7 Tricks to Helping Wild Animals

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Posted April 22, 2015 by Hannah Healy

As humans, we do a lot of damage to our animal neighbors. We destroy their homes, kill their family members, and invade their habitats. Luckily, there are little ways that we can make a difference and move closer to living in harmony with animals!

1. Don’t use bird feeders. They encourage birds to become too dependent on humans and will prevent them from migrating or moving away from areas where they are at risk. Bird feeders can also attract rodents, who wind up being poisoned by cruel people who don’t want them around. Dirty bird feeders also cause countless songbirds to die annually from salmonella poisoning! Bird baths are only OK if they are scrubbed daily, to ensure birds aren’t drinking or bathing in feces and salmonella laden water.

2. Do not allow mice and small animals access to your food. This will discourage them from making your home THEIR home. Eliminate access to food by keeping counter surfaces, floors, and cabinets free of crumbs and storing dry food and pet food in chew-proof containers. Seal trash (use bungee cords on lids), pick up your animal companions’ food at night and never feed them outdoors, pick up fallen fruit and vegetables in orchards and gardens if possible, and never feed wildlife.

Reduce hiding places by keeping grass and vegetation trimmed back and by storing outdoor furniture, grills and barbecues, and wood piles away from buildings. Seal holes and cracks that are larger than 1/4-inch wide with foam sealant, hardware cloth, or metal flashing, and store all food in airtight, rodent-proof containers. Also, be sure to keep your trash in sealed, chew-proof containers.

3. If you think you have a little visitor, immediately place peppermint oil–soaked cotton balls and rags throughout the infested areas. (This inexpensive, simple way to repel rodents is quite effective!) If you must trap an occasional rodent, use a cruelty-free live trap that is made for this purpose.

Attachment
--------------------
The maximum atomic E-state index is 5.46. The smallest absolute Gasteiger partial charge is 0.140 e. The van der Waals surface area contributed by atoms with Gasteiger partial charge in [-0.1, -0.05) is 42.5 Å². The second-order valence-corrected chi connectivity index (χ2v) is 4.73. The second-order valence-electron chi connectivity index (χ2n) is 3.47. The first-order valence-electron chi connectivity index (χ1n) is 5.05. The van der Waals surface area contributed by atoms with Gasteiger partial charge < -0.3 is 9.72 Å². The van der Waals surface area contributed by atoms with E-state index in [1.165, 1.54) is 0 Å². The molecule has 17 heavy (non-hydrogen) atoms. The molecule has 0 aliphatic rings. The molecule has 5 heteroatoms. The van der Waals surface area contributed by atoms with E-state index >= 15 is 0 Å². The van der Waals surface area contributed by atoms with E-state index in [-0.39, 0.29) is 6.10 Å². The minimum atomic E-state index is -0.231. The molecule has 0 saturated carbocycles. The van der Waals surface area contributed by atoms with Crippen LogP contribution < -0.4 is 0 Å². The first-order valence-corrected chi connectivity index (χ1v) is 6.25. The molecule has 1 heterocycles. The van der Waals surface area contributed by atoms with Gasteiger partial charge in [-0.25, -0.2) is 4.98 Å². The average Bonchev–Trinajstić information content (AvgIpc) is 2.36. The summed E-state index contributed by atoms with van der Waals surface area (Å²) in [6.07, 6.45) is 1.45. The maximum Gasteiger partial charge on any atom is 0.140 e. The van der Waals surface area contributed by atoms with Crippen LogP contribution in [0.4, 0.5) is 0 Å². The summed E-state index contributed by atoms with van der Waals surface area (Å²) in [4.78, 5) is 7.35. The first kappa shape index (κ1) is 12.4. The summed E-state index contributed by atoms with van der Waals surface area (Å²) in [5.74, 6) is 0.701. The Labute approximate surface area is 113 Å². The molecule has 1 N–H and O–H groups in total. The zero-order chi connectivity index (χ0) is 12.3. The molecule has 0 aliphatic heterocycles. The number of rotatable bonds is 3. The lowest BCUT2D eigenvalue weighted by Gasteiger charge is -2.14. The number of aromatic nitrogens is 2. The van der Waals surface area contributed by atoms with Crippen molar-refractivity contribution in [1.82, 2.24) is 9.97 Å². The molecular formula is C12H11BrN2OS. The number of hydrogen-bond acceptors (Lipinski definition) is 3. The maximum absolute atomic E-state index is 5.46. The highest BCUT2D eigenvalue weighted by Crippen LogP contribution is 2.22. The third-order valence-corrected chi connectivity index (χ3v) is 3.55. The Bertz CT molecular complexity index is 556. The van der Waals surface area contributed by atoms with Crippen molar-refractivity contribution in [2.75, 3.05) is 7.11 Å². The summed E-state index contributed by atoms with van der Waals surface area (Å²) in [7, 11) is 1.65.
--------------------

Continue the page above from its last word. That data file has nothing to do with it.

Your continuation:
Humane-Mouse-TrapMice and rats can die from stress-induced disorders, exposure, or dehydration in just a few short hours. Traps should be scrubbed with a mild bleach solution (to eliminate food smells), disabled, and securely stored when not in use—especially during cold weather and times when they cannot be checked hourly!

4. Rinse out all your cans, and then put the tops on the inside (so animals won’t cut their tongues!). Crush the open side of the can as flat as you can.

5. Cut open empty cardboard and plastic containers so that squirrels and other small animals can’t get their faces or heads trapped in them. If you have empty jars, be sure to scrub them out and cap them.

6. Cut apart all sections of plastic six-pack rings, including the inner diamonds. Choose paper bags at the grocery store, or, better yet, take your own reusable canvas bags, which help prevent wildlife habitats from being destroyed.

7. Install discrete decals on windows to make them more visible to birds. When they see the decals, they’ll instinctively avoid the glass. If possible, be sure to place them in the birds’ line of flight from nearby trees and parks. These decals are called “window alert decals” and can be found at wild-bird stores or nature stores. You can also buy them online.

Pro Tip!

If a bird is trapped inside your house, turn off all indoor lights; close all curtains, blinds, or shutters; and open an outside door.The bird should fly toward the light outside. If the bird does not exit, wait until dark, then open a door and put a light outside it. Turn out all the house lights—the bird should fly out toward the light. Be patient! This usually works.

Making these little changes in your daily life will help save lives! Follow us on Twitter for MORE advice on how to help animals.

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